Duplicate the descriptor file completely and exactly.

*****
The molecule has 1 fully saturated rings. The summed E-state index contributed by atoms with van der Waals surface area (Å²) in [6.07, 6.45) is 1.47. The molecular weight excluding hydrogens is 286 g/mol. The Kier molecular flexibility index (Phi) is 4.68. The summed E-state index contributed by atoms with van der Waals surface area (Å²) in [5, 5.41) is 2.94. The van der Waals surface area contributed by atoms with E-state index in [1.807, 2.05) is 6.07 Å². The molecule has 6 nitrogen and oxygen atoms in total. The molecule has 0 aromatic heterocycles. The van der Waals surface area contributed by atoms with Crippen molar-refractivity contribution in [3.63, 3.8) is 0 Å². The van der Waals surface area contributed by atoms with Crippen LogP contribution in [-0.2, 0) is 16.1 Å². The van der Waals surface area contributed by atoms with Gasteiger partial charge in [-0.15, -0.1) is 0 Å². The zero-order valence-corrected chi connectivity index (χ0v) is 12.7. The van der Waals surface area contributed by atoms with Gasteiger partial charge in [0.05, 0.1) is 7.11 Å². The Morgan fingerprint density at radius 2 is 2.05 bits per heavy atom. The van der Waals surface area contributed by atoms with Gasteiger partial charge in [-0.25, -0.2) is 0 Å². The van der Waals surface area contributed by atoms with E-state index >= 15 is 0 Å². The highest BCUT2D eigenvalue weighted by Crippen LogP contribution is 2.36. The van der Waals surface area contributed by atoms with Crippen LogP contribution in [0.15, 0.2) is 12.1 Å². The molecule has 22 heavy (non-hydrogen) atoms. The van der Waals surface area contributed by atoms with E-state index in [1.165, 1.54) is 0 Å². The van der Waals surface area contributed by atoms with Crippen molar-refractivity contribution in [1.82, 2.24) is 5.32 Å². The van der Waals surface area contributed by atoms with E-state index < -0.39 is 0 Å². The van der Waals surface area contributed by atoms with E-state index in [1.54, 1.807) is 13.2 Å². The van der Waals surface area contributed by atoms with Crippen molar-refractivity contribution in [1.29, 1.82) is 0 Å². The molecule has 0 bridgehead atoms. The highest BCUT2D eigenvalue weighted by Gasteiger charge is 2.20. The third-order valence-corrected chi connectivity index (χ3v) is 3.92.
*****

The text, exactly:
The molecule has 1 fully saturated rings. The summed E-state index contributed by atoms with van der Waals surface area (Å²) in [6.07, 6.45) is 1.47. The molecular weight excluding hydrogens is 286 g/mol. The Kier molecular flexibility index (Phi) is 4.68. The summed E-state index contributed by atoms with van der Waals surface area (Å²) in [5, 5.41) is 2.94. The van der Waals surface area contributed by atoms with E-state index in [1.807, 2.05) is 6.07 Å². The molecule has 6 nitrogen and oxygen atoms in total. The molecule has 0 aromatic heterocycles. The van der Waals surface area contributed by atoms with Crippen molar-refractivity contribution in [3.63, 3.8) is 0 Å². The van der Waals surface area contributed by atoms with Crippen LogP contribution in [-0.2, 0) is 16.1 Å². The van der Waals surface area contributed by atoms with Gasteiger partial charge in [-0.15, -0.1) is 0 Å². The zero-order valence-corrected chi connectivity index (χ0v) is 12.7. The van der Waals surface area contributed by atoms with Gasteiger partial charge in [0.05, 0.1) is 7.11 Å². The Morgan fingerprint density at radius 2 is 2.05 bits per heavy atom. The van der Waals surface area contributed by atoms with Gasteiger partial charge in [-0.25, -0.2) is 0 Å². The van der Waals surface area contributed by atoms with E-state index >= 15 is 0 Å². The highest BCUT2D eigenvalue weighted by Crippen LogP contribution is 2.36. The van der Waals surface area contributed by atoms with Crippen LogP contribution in [0.15, 0.2) is 12.1 Å². The molecule has 22 heavy (non-hydrogen) atoms. The van der Waals surface area contributed by atoms with E-state index in [1.165, 1.54) is 0 Å². The van der Waals surface area contributed by atoms with Crippen molar-refractivity contribution in [1.82, 2.24) is 5.32 Å². The van der Waals surface area contributed by atoms with E-state index < -0.39 is 0 Å². The van der Waals surface area contributed by atoms with E-state index in [1.54, 1.807) is 13.2 Å². The van der Waals surface area contributed by atoms with Crippen molar-refractivity contribution in [1.29, 1.82) is 0 Å². The molecule has 0 bridgehead atoms. The highest BCUT2D eigenvalue weighted by Gasteiger charge is 2.20. The third-order valence-corrected chi connectivity index (χ3v) is 3.92.